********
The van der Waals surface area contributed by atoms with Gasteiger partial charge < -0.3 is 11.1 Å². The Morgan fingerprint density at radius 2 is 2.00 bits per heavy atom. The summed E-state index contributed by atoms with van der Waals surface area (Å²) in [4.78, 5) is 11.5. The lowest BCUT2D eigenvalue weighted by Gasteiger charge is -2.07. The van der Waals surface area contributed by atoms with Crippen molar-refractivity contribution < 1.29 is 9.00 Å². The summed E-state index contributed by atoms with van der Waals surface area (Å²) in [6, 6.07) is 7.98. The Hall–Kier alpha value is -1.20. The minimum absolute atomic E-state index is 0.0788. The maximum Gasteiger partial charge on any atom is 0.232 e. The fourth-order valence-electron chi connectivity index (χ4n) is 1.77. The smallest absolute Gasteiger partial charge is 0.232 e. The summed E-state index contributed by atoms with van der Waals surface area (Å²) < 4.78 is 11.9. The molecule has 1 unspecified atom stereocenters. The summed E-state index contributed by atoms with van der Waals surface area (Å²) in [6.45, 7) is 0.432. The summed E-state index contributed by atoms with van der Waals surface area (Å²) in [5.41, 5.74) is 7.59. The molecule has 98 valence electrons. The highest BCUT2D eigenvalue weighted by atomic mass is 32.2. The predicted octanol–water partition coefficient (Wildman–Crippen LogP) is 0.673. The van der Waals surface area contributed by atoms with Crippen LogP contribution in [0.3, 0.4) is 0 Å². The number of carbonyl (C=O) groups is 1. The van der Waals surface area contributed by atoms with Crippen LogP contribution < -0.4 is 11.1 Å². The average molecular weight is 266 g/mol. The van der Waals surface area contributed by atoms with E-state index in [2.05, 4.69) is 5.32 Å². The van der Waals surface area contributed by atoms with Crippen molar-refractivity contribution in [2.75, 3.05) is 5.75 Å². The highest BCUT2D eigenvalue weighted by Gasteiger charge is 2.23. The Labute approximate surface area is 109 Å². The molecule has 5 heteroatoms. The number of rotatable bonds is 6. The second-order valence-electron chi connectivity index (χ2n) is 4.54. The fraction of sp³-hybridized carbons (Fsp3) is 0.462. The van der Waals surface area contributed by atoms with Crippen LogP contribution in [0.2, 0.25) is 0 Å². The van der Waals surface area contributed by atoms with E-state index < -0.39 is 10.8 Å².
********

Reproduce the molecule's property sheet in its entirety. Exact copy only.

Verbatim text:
The van der Waals surface area contributed by atoms with Gasteiger partial charge < -0.3 is 11.1 Å². The Morgan fingerprint density at radius 2 is 2.00 bits per heavy atom. The summed E-state index contributed by atoms with van der Waals surface area (Å²) in [4.78, 5) is 11.5. The lowest BCUT2D eigenvalue weighted by Gasteiger charge is -2.07. The van der Waals surface area contributed by atoms with Crippen molar-refractivity contribution < 1.29 is 9.00 Å². The summed E-state index contributed by atoms with van der Waals surface area (Å²) in [6, 6.07) is 7.98. The Hall–Kier alpha value is -1.20. The minimum absolute atomic E-state index is 0.0788. The maximum Gasteiger partial charge on any atom is 0.232 e. The fourth-order valence-electron chi connectivity index (χ4n) is 1.77. The smallest absolute Gasteiger partial charge is 0.232 e. The summed E-state index contributed by atoms with van der Waals surface area (Å²) < 4.78 is 11.9. The molecule has 1 unspecified atom stereocenters. The summed E-state index contributed by atoms with van der Waals surface area (Å²) in [6.45, 7) is 0.432. The summed E-state index contributed by atoms with van der Waals surface area (Å²) in [5.41, 5.74) is 7.59. The molecule has 98 valence electrons. The highest BCUT2D eigenvalue weighted by atomic mass is 32.2. The predicted octanol–water partition coefficient (Wildman–Crippen LogP) is 0.673. The van der Waals surface area contributed by atoms with Crippen LogP contribution in [0.3, 0.4) is 0 Å². The number of carbonyl (C=O) groups is 1. The van der Waals surface area contributed by atoms with Crippen LogP contribution < -0.4 is 11.1 Å². The average molecular weight is 266 g/mol. The van der Waals surface area contributed by atoms with E-state index in [2.05, 4.69) is 5.32 Å². The van der Waals surface area contributed by atoms with Crippen molar-refractivity contribution in [2.75, 3.05) is 5.75 Å². The highest BCUT2D eigenvalue weighted by Gasteiger charge is 2.23. The Labute approximate surface area is 109 Å². The molecule has 5 heteroatoms. The number of rotatable bonds is 6. The second-order valence-electron chi connectivity index (χ2n) is 4.54. The fraction of sp³-hybridized carbons (Fsp3) is 0.462. The van der Waals surface area contributed by atoms with Crippen LogP contribution in [0.2, 0.25) is 0 Å². The van der Waals surface area contributed by atoms with E-state index < -0.39 is 10.8 Å².